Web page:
Going to Heaven: The Life and Election of Bishop Gene Robinson, by Elizabeth Adams. Soft Skull Press, 308 pages, $14.95 paper.

The story of how an obscure Episcopalian cleric from New Hampshire became the first openly gay bishop in Christendom – and the religious furor that ensued – has heretofore been told mostly through disconnected news stories and slanted, shrill homophobic reaction. Hallelujah: this two-pronged biography adds substantial flesh to the spirit of Bishop Gene Robinson's ascendancy. The "life" section of the bio is brief but thorough enough: Robinson experienced a gentle Kentucky upbringing, was called to the priesthood quite naturally, and excelled in his early parish experiences. Going to Heaven excels in its details of the circumstances surrounding Robinson's election as bishop; Adams was an eyewitness participant to many of the church committee meetings that led to his ordination, and interviewed almost every Episcopal principal, pro and con, who weighed in on the electoral process. The wealth of detail may overwhelm lay readers, but anyone with an interest in how an open church conducts even its most controversial affairs will find this book a blessing.

Featured Excerpt:
Suddenly she rolls on top of me, kissing me, crying, and I hold her and I won't stop. We wake up in the morning, she's still on top of me and both our eyes are swollen from crying. It'll take us both years to figure out that we weren't queer because of abuse or molestation. Someday, though, we'll know it. And one of us, maybe both of us, will have it whisper through her skull, in a hot-eyed, angry morning far away, They didn't win. They didn't win. I like girls because...I like girls. And we win. We win. –from Jokes and the Unconscious, by Daphne Gottlieb and Diane DiMassa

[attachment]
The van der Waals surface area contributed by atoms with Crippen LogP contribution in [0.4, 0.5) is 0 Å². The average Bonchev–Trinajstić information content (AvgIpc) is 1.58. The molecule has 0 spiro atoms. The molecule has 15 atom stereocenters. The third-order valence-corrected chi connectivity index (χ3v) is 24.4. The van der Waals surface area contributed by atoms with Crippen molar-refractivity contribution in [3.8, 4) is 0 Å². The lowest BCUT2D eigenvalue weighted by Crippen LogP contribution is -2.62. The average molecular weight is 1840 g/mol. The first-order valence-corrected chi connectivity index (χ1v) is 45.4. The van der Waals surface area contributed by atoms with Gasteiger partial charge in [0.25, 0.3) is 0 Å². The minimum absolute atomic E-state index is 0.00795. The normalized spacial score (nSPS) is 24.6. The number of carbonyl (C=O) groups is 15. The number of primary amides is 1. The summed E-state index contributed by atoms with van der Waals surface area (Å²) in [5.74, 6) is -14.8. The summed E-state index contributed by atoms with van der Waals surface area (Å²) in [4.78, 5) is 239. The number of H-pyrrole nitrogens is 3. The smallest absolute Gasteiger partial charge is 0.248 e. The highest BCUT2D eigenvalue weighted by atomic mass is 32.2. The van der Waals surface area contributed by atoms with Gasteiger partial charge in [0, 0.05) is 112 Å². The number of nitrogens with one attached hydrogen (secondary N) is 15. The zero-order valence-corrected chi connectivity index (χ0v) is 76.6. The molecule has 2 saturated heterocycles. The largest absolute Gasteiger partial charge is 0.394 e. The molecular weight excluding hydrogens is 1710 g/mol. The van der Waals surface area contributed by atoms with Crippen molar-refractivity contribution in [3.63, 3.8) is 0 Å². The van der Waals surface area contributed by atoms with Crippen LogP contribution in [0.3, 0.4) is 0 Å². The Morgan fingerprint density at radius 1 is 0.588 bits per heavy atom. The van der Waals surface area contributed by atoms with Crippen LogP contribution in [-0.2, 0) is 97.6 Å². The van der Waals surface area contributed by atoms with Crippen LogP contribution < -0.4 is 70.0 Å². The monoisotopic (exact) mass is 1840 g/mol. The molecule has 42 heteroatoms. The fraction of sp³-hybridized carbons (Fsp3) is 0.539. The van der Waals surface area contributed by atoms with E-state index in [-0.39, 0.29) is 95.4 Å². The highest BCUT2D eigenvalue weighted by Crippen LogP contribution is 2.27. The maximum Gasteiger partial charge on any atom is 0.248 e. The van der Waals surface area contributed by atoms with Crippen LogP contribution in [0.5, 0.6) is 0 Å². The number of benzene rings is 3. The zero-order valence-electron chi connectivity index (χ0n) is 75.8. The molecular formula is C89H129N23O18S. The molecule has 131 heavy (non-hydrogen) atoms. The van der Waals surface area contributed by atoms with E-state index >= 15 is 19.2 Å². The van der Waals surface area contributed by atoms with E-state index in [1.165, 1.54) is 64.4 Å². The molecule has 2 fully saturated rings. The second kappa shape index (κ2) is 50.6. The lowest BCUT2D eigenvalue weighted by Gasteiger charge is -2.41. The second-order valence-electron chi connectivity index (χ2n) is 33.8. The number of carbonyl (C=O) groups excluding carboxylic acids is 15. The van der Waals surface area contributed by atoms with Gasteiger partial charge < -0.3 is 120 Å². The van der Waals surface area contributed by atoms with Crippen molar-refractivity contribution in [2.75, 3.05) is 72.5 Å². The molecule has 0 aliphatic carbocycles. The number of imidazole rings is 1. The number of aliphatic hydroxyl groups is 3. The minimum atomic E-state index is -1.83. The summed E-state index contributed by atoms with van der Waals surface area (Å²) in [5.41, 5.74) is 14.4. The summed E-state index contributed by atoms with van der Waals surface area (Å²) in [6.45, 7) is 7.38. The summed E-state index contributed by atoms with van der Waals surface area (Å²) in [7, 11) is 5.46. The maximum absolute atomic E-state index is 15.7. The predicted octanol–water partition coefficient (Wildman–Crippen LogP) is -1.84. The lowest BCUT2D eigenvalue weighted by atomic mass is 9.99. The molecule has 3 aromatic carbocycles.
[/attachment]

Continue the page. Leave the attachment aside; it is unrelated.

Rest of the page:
BOOKS TO WATCH OUT FOR by (and about) venerable homosexuals: "Clouds and Eclipses," a long-lost story by novelist and polemicist Gore Vidal, based on the childhood of his friend Tennessee Williams, appears in print for the first time in Clouds and Eclipses, coming this month from Carroll & Graf; seven other stories in the collection first appeared in A Thirsty Evil, a 1956 volume most recently published by Gay Sunshine Press 20 years ago...
Also available this month from Carroll & Graf: the paper edition of Edward Albee's Stretching My Mind, collecting five decades of the author's essays and interviews, including selections drawn from Albee's recent private papers...
The sixth in composer and diarist Ned Rorem's series of chatty, catty, tell-all diaries continues with the paper edition of Facing the Night: A Diary (1999-2005) and Musical Writings, coming from Shoemaker & Hoard in December...
And to celebrate the 50th anniversary of Allen Ginsbergļæ½s Howl, City Lights Publishers is releasing Howl on Trial: The Battle for Free Expression, edited by Bill Morgan and chronicling the story of editing, publishing, and defending the landmark poem; the November title includes excerpts from the trial that tried to censor the book, and letters by Ginsberg, Lawrence Ferlinghetti, Jack Kerouac, Gregory Corso, and others discussing obscenity.

Richard Labonte has been reading, editing, selling, and writing about queer literature since the mid-'70s.